About a third of property buyers fail to arrange professional building and pest inspections, according to an ME Bank survey.
A further startling statistic reveals that more than half of Australian house hunters spend the same amount of time inspecting a property as they do bingeing Netflix for an hour, according to the research.
The survey of 1,000 property owners reveals that once they find their property, 55 per cent spend less than 60 minutes inspecting it before buying, despite it being one of the biggest purchases of their lifetime.
Yet, despite reservations, a large proportion of those who identify issues still report that they were happy with their purchase decision.
An overwhelming 94 per cent say it was still worth buying the property despite the problems they later encountered.
However, with 34 per cent of respondents experiencing remorse or regret following their purchase, buyer beware looms large.
The overall lesson is to be mindful of making emotion-charged, flash decisions when it comes to buying property.
If the asking price is well below current market value, homebuyers should always ask themselves why?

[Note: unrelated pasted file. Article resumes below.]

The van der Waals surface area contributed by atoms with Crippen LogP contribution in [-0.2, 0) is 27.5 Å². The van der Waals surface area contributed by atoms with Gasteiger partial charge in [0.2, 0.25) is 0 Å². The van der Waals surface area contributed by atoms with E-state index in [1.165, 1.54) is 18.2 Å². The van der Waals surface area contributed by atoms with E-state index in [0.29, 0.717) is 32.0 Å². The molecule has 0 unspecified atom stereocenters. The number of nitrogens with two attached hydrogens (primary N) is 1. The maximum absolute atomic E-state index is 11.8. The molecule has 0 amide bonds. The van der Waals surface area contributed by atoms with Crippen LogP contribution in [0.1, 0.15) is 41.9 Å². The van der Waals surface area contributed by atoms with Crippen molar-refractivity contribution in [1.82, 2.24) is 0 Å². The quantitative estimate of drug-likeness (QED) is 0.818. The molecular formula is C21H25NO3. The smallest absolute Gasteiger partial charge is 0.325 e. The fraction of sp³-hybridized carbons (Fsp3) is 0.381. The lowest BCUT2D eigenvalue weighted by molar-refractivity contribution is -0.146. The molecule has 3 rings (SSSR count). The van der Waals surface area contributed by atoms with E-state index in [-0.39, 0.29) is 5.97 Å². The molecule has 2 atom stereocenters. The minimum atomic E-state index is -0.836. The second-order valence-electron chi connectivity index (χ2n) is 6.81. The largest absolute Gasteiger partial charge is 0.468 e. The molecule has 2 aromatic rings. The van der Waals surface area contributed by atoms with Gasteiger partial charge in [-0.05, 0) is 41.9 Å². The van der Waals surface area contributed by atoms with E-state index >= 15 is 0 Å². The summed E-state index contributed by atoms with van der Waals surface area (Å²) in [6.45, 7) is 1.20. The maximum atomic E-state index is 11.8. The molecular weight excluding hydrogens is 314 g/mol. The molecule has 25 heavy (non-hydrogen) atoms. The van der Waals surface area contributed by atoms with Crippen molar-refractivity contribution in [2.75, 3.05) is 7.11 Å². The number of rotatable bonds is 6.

Problem areas identified
The top post-purchase problems identified among property owners include:
Construction quality (32 per cent); paintwork (28 per cent); gardens and fences (23 per cent); fittings and chattels (21 per cent); neighbours (17 per cent); services and utilities (15 per cent); noise or lighting (14 per cent); illegal building work (10 per cent); floor plan (seven per cent); valuation (six per cent); location (six per cent); and zoning or title (four per cent).
Prevention is the solution
The survey found that the lack of inspection time led to about 61 per cent of Australian buyers discovering issues with their property after moving in.
However, an encouraging sign is the finding that 84 per cent of respondents spend money fixing, replacing or improving the issues identified, or have plans to do so.
But this would be money well spent and even saved in the event of conducting professional building and pest inspections prior to purchasing.
A qualified and registered building inspector and hazard/pest inspection experts can alert potential buyers to immediate problem areas. These can and should sway purchase decisions away from must-have, emotion-based compulsions towards value-adding or reducing practicalities.
Furthermore, the study’s authors say it is also important to know your borrowing capacity in advance — so that you can buy your home with full confidence, knowing you’ve got solid financial backing.